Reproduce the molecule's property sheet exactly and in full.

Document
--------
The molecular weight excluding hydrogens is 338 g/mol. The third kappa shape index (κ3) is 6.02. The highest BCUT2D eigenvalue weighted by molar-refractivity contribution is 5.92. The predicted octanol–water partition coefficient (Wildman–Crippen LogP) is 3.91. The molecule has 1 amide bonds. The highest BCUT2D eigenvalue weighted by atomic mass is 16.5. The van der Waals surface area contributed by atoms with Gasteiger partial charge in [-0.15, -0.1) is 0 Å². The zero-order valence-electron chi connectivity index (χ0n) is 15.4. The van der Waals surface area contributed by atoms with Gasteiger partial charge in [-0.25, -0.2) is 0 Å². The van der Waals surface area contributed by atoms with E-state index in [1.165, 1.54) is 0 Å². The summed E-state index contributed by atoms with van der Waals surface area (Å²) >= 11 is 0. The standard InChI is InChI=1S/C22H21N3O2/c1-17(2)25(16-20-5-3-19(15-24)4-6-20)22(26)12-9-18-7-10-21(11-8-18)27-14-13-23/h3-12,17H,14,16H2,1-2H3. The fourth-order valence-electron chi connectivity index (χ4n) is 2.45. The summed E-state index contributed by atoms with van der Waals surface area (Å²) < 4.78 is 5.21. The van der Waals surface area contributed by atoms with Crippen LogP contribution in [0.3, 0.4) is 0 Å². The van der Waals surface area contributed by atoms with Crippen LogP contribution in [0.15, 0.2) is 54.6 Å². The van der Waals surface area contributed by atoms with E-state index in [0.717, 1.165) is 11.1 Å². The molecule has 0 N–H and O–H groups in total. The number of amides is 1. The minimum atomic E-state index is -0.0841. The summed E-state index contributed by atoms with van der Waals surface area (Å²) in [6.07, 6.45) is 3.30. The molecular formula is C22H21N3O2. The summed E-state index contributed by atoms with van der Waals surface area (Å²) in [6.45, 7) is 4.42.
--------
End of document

The molecular weight excluding hydrogens is 338 g/mol. The third kappa shape index (κ3) is 6.02. The highest BCUT2D eigenvalue weighted by molar-refractivity contribution is 5.92. The predicted octanol–water partition coefficient (Wildman–Crippen LogP) is 3.91. The molecule has 1 amide bonds. The highest BCUT2D eigenvalue weighted by atomic mass is 16.5. The van der Waals surface area contributed by atoms with Gasteiger partial charge in [-0.15, -0.1) is 0 Å². The zero-order valence-electron chi connectivity index (χ0n) is 15.4. The van der Waals surface area contributed by atoms with Gasteiger partial charge in [-0.25, -0.2) is 0 Å². The van der Waals surface area contributed by atoms with E-state index in [1.165, 1.54) is 0 Å². The summed E-state index contributed by atoms with van der Waals surface area (Å²) >= 11 is 0. The standard InChI is InChI=1S/C22H21N3O2/c1-17(2)25(16-20-5-3-19(15-24)4-6-20)22(26)12-9-18-7-10-21(11-8-18)27-14-13-23/h3-12,17H,14,16H2,1-2H3. The fourth-order valence-electron chi connectivity index (χ4n) is 2.45. The summed E-state index contributed by atoms with van der Waals surface area (Å²) < 4.78 is 5.21. The van der Waals surface area contributed by atoms with Crippen LogP contribution in [0.3, 0.4) is 0 Å². The van der Waals surface area contributed by atoms with Crippen LogP contribution in [0.15, 0.2) is 54.6 Å². The van der Waals surface area contributed by atoms with E-state index in [0.717, 1.165) is 11.1 Å². The molecule has 0 N–H and O–H groups in total. The number of amides is 1. The minimum atomic E-state index is -0.0841. The summed E-state index contributed by atoms with van der Waals surface area (Å²) in [6.07, 6.45) is 3.30. The molecular formula is C22H21N3O2. The summed E-state index contributed by atoms with van der Waals surface area (Å²) in [6.45, 7) is 4.42.